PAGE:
Doctors in Austria completed a lung transplant on a COVID-19 patient, the first to be done in Europe, the Medical University of Vienna said in a news release on Monday. 

The procedure last week at Vienna General Hospital was performed on a 45-year-old woman from the southern state of Carinthia who had developed severe respiratory failure after contracting the virus approximately eight weeks ago. 

Dr. Walter Klepetko, head of the Department of Surgery and the Division of Thoracic Surgery at the Medical University of Vienna, said the patient was previously healthy. 

“We are very satisfied with the patient’s condition, given the extremely difficult initial circumstances,” Klepetko said in a statement released by the Medical University of Vienna. “Only a few days after the procedure, the patient is well on the way to recovery.”

Footage of packed pool party at Houston club draws criticism

A Houston club is under fire after footage surfaced of it hosting busy pool parties over Memorial Day weekend, despite state social distancing guidelines.

Video of a pool party on Saturday at Clé Houston, a club in the city’s Midtown, shows a crowded outdoor gathering with no masks in sight.

Read the full story here. 

Trump threatens Republican convention move if NC limits attendance over coronavirus

As states struggle to contain the novel coronavirus that’s killed nearly 100,000 Americans, President Donald Trump threatened to move the Republican National Committee from Charlotte, North Carolina, if there is a chance the venue might not be filled there later this summer due to virus-related restrictions.

“Unfortunately, Democrat Governor, [Roy Cooper] is still in Shutdown mood & unable to guarantee that by August we will be allowed full attendance in the Arena,” Trump said in a string of tweets, adding that a decision must be made now because the preparations cost millions and supporters needed to be able to make their travel plans now.

“If not, we will be reluctantly forced to find, with all of the jobs and economic development it brings, another Republican National Convention site," he said.

Read the full story here. 

Professional baseball slated for June 19 return in Japan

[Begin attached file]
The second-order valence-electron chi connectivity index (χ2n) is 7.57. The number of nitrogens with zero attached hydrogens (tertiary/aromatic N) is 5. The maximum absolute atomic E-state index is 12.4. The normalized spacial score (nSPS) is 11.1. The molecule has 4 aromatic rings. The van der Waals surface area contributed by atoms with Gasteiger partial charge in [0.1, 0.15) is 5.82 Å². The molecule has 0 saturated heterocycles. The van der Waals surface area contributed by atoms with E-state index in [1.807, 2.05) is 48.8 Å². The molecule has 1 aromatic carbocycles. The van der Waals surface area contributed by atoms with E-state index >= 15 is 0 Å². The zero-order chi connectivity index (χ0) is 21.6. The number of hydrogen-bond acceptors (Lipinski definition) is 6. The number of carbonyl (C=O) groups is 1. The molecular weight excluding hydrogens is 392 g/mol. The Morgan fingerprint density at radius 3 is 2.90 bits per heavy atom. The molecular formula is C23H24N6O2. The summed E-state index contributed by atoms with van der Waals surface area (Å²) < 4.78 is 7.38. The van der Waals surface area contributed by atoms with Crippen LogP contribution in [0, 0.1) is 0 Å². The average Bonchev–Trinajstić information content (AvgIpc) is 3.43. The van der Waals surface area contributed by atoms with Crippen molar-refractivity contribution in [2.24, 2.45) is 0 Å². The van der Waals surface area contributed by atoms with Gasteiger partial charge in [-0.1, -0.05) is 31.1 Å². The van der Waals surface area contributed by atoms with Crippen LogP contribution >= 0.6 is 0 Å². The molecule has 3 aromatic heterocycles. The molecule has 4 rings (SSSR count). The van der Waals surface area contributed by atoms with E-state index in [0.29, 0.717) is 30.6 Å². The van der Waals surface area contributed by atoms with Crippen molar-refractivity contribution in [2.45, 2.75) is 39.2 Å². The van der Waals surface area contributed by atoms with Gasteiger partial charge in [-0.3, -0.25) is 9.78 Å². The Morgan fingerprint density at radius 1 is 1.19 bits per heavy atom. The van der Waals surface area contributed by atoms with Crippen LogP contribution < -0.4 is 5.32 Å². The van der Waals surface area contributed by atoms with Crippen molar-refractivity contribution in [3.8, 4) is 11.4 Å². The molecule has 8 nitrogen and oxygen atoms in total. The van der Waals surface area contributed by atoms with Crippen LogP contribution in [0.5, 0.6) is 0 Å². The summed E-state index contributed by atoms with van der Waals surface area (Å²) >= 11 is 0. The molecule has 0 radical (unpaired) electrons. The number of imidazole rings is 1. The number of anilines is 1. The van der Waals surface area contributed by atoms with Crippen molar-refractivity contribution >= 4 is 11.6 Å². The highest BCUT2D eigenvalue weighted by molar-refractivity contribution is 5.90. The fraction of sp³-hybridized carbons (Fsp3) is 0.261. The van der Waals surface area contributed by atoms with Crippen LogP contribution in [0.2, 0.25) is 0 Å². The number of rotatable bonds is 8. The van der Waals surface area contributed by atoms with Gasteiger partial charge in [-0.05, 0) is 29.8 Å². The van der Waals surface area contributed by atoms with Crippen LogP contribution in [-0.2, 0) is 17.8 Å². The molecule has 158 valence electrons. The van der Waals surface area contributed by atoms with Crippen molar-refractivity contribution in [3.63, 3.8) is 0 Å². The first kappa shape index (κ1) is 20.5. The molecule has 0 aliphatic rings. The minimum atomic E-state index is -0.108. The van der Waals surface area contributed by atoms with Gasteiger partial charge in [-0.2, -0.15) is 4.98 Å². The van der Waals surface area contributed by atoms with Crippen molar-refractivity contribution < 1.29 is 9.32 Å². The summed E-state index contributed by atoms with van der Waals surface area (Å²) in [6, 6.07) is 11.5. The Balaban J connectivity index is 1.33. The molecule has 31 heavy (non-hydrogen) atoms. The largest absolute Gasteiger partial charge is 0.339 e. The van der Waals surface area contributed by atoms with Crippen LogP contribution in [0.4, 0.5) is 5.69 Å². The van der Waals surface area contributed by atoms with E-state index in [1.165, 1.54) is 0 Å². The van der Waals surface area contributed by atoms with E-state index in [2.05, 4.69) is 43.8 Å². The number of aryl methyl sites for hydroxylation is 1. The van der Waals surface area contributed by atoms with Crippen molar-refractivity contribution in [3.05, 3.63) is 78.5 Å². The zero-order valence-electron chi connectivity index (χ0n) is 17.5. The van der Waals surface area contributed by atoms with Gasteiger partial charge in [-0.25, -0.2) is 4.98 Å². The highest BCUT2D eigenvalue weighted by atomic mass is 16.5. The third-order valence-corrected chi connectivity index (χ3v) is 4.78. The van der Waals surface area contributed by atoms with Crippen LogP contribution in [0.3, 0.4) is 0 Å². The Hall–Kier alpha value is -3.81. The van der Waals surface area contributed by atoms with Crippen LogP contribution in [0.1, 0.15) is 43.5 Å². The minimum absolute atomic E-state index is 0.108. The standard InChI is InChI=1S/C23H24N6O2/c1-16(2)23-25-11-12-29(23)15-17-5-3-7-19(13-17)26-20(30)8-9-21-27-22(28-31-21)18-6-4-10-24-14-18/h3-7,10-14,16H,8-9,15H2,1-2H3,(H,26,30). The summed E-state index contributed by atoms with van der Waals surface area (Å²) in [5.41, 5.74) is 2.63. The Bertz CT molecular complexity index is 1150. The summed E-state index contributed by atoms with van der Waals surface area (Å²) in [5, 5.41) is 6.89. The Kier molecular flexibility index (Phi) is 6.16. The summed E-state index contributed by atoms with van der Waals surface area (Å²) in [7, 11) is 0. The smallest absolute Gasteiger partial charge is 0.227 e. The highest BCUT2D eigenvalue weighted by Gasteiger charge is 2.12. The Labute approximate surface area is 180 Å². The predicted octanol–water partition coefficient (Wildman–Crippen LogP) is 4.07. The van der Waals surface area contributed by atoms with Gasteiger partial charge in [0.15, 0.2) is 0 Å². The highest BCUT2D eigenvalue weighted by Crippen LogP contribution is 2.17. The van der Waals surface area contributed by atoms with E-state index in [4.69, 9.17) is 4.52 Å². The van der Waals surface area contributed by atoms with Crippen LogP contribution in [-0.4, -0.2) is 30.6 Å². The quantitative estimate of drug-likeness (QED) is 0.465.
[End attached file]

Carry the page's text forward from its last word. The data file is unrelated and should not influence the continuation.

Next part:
Fukuoka SoftBank Hawks coaches wear face masks during an intrasquad game in Japan on May 25, 2020.Kyodo / via Reuters

Japan’s professional baseball season, stalled because of the coronavirus pandemic, will deliver its first pitch on June 19 with no fans in attendance, league officials said Monday.

The 12-team league, considered the world's top pro competition outside of North America's Major League Baseball, will start with preseason games from June 2 to 14, Nippon Professional Baseball commissioner Atsushi Saito announced.

Once play resumes on June 19, Japan will join Korea and Taiwan in resumption of pro baseball. Korea's games are being played in empty stadiums, while Taiwan now allows up to 2,000 fans to attend.

MLB is and its players union are currently in talks, with hopes of play beginning in early July. 

Vehicle theft spikes across the U.S. amid COVID-19 pandemic

A smashed window after a car was broken into on a street in Los Angeles on May 21, 2020.Damian Dovarganes / AP

The coronavirus hasn’t been kind to car owners.

With more people than ever staying home to lessen the spread of COVID-19, their sedans, pickup trucks and SUVs are parked unattended on the streets, making them easy targets for opportunistic thieves.

Despite silent streets and nearly non-existent traffic, vehicle larcenies shot up 63 percent in New York and nearly 17 percent in Los Angeles from Jan. 1 through mid-May, compared with the same period last year.

And many other law enforcement agencies around the U.S. are reporting an increase in stolen cars and vehicle burglaries, even as violent crime has dropped dramatically nationwide in the coronavirus pandemic. It's a low-risk crime with a potentially high reward, police say, especially when many drivers leave their doors unlocked or their keys inside.

“You might as well put a sticker on the window that says ‘come take my stuff,’" said an exasperated Alex Villanueva, the Los Angeles County sheriff.

Read the full story here.